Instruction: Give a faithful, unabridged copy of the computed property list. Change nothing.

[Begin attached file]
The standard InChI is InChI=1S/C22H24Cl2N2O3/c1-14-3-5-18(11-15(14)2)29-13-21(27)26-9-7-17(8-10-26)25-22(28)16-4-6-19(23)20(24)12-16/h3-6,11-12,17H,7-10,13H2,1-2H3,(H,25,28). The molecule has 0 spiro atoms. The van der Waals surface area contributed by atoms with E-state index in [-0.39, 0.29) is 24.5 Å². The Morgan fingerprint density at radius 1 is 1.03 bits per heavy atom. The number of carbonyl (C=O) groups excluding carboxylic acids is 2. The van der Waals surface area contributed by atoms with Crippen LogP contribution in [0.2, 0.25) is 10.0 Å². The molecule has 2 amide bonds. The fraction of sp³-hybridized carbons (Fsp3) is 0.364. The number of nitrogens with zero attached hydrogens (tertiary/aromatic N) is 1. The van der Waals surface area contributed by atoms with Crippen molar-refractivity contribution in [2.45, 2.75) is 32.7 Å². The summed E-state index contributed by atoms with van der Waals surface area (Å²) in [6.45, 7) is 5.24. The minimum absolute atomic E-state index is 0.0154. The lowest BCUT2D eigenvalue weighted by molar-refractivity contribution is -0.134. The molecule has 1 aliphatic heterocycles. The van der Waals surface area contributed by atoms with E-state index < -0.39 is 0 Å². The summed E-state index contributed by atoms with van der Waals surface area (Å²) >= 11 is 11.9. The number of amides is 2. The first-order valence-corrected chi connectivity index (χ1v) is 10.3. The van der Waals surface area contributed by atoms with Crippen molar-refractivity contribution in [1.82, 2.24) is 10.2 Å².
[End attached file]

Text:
The standard InChI is InChI=1S/C22H24Cl2N2O3/c1-14-3-5-18(11-15(14)2)29-13-21(27)26-9-7-17(8-10-26)25-22(28)16-4-6-19(23)20(24)12-16/h3-6,11-12,17H,7-10,13H2,1-2H3,(H,25,28). The molecule has 0 spiro atoms. The van der Waals surface area contributed by atoms with E-state index in [-0.39, 0.29) is 24.5 Å². The Morgan fingerprint density at radius 1 is 1.03 bits per heavy atom. The number of carbonyl (C=O) groups excluding carboxylic acids is 2. The van der Waals surface area contributed by atoms with Crippen LogP contribution in [0.2, 0.25) is 10.0 Å². The molecule has 2 amide bonds. The fraction of sp³-hybridized carbons (Fsp3) is 0.364. The number of nitrogens with zero attached hydrogens (tertiary/aromatic N) is 1. The van der Waals surface area contributed by atoms with Crippen molar-refractivity contribution in [2.45, 2.75) is 32.7 Å². The summed E-state index contributed by atoms with van der Waals surface area (Å²) in [6.45, 7) is 5.24. The minimum absolute atomic E-state index is 0.0154. The lowest BCUT2D eigenvalue weighted by molar-refractivity contribution is -0.134. The molecule has 1 aliphatic heterocycles. The van der Waals surface area contributed by atoms with E-state index < -0.39 is 0 Å². The summed E-state index contributed by atoms with van der Waals surface area (Å²) >= 11 is 11.9. The number of amides is 2. The first-order valence-corrected chi connectivity index (χ1v) is 10.3. The van der Waals surface area contributed by atoms with Crippen molar-refractivity contribution in [1.82, 2.24) is 10.2 Å².